Gregory recalled how he was pressured six separate times to have Indi undergo genetic testing. He was wary of the genetic testing, out of concern that the results might affect the doctors’ level of care for Indi. But under the relentless pressure, he eventually said yes to the testing.

The results returned and Indi was diagnosed with a rare disease called mitochondrial disease.

“Obviously now my biggest fear came true, because as soon as I got that piece of paper they stopped wanting to care for her,” Gregory said. As early as three months old, the doctors began pushing for Indi to be moved to hospice care, Gregory said, without having tried proven treatments for Indi’s condition.

“She was being neglected,” Gregory recalled, adding that she wasn’t being given basic amino acids and nutrients necessary for children with mitochondrial disease. “She would get an infection and they’ll try and blame it on her condition… and then it turns out she had sepsis.”

Gregory recalled eventually “being taken into a room by a doctor and a nurse, [and being told] ‘we’ve been advised to take you to court [to remove Indi’s life support]. And if you say anything or put it on social media, we’ll get reporting restrictions on you…’ We just couldn’t believe it.”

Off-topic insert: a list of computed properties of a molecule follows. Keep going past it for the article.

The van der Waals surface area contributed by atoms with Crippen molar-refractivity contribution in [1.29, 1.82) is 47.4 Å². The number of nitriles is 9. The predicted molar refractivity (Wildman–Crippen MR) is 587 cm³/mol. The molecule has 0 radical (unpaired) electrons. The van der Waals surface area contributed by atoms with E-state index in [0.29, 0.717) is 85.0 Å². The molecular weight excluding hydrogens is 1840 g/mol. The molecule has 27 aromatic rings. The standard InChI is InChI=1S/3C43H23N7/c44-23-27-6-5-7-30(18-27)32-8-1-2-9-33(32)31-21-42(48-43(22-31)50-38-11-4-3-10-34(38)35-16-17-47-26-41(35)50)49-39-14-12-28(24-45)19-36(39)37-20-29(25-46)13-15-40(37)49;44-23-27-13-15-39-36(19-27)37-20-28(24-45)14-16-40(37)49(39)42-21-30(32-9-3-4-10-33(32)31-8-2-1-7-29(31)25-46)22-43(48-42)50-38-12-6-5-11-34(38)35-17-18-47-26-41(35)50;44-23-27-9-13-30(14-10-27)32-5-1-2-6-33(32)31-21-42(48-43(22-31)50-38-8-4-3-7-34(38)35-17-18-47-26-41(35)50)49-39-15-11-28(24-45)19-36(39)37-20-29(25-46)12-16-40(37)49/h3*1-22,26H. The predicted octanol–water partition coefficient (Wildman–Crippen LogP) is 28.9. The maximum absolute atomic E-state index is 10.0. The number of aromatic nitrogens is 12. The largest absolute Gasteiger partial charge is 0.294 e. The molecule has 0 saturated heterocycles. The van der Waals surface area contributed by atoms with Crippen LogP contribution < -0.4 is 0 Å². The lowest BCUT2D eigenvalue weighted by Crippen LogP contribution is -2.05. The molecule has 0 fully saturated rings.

Discussing the UK public healthcare system, Gregory said, “I didn’t realize that parents have no rights at all and [when] you go to a court… you’ve got the (National Health Service) NHS and the Georgian – they’ve all got the same boss. They’re all run by the state. So they’re basically working for each other.”

“And whatever the NHS wants, the judges will just stamp it,” Gregory said. “Even though I knew I had no chance of winning, because of how corrupt it is, I still was willing to fight and go all the way.”

Against her parents’ wishes, the High Court of London ruled for Indi’s doctors to remove life support, saying that it would be in Indi’s “best interests” to die. In response, her parents fought tirelessly for Indi, repeatedly appealing the court’s decision.